Speaking to reporters on March 11, Senate Minority Leader Zach Wahls said his caucus wasn’t divided on the substance of Senate File 479. Yet only seven senators had the guts to vote against it: Joe Bolkcom, Claire Celsi, Pam Jochum, Janet Petersen, Quirmbach, Sarah Trone Garriott, and Wahls. Worth noting: Trone Garriott won her 2020 race by the smallest margin of any currently serving senator (164 votes or 0.4 percent of ballots cast). In contrast, six of the Democrats who voted for the bill are in such safe districts that they didn’t have a Republican opponent the last time they were on the ballot (Bisignano, Boulton, Dotzler, Taylor, Lykam, and Mathis).

So why did ten Democrats support the bill? Wahls told reporters the legislation was part of a broader GOP effort to “play political games.” All Democrats want good policing, he said, but “We had some folks who obviously had concerns in terms of the potential for Republicans to run ads and try to basically turn that upside-down.”

Responding to a Facebook post by a disappointed Black Hawk County Democrat, Dotzler explained, “Democrats are in a deep minority and this bill is designed to do one thing, keep us in the minority.” He added that “If you poll our constituents you would find a super majority of them do not support defunding the police and I do not either.” In defense of his caucus, Dotzler noted that every Democratic senator voted against a different Republican bill on March 10, which was drafted to target the Black Lives Matter movement and would impose severe penalties on certain forms of protest.

Look, I’m a pragmatist. I understand that elected officials sometimes vote for bad ideas that are popular. But let’s get real: Iowa Republicans ran false ads five elections in a row claiming Democratic legislators voted for heated sidewalks. They put the “socialist” label on Democrats who are far from the party’s left flank. If GOP strategists see an advantage in accusing someone of hating law enforcement, they’ll put that false claim in their direct mail and tv ads. It won’t matter who voted for or against Senate File 479.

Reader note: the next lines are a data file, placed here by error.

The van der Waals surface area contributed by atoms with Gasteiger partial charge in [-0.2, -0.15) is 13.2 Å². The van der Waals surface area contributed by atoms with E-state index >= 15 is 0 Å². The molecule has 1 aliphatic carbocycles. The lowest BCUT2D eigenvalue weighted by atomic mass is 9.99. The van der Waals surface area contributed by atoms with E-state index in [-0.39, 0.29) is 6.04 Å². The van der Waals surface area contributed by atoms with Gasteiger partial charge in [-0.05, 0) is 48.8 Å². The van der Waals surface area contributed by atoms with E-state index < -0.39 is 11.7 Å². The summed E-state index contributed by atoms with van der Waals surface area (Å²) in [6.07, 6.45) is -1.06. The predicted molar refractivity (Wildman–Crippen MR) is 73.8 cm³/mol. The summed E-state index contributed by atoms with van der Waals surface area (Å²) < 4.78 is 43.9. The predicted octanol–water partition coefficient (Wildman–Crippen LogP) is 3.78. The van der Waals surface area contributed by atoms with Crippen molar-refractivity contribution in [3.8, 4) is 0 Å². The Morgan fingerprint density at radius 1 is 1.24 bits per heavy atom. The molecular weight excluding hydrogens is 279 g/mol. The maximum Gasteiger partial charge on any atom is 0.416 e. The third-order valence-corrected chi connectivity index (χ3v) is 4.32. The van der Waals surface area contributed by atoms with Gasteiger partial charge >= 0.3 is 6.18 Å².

Ironically, Republican House Speaker Pat Grassley shares Quirmbach’s concerns about “unintended consequences” of the police funding bill, Katie Akin reported for Iowa Capital Dispatch.

“We’re going to want to work with local law enforcement,” Grassley said in a Thursday call with reporters. “We don’t want to impact our small communities or communities that may increase their budget, and then just naturally have to reduce it because of the revenue.”

House Minority Leader Todd Prichard told reporters the same day that Republican colleagues had told him the chamber was not planning to take up Senate File 479. He described the bill as “political theater” addressing “a problem that doesn’t exist.”

Democrats can’t stop the majority party from bringing terrible bills to the floor. But they shouldn’t reward bad faith legislating with bipartisan support.

Top image: Electronic board showing the Iowa Senate vote on Senate File 479 on March 10.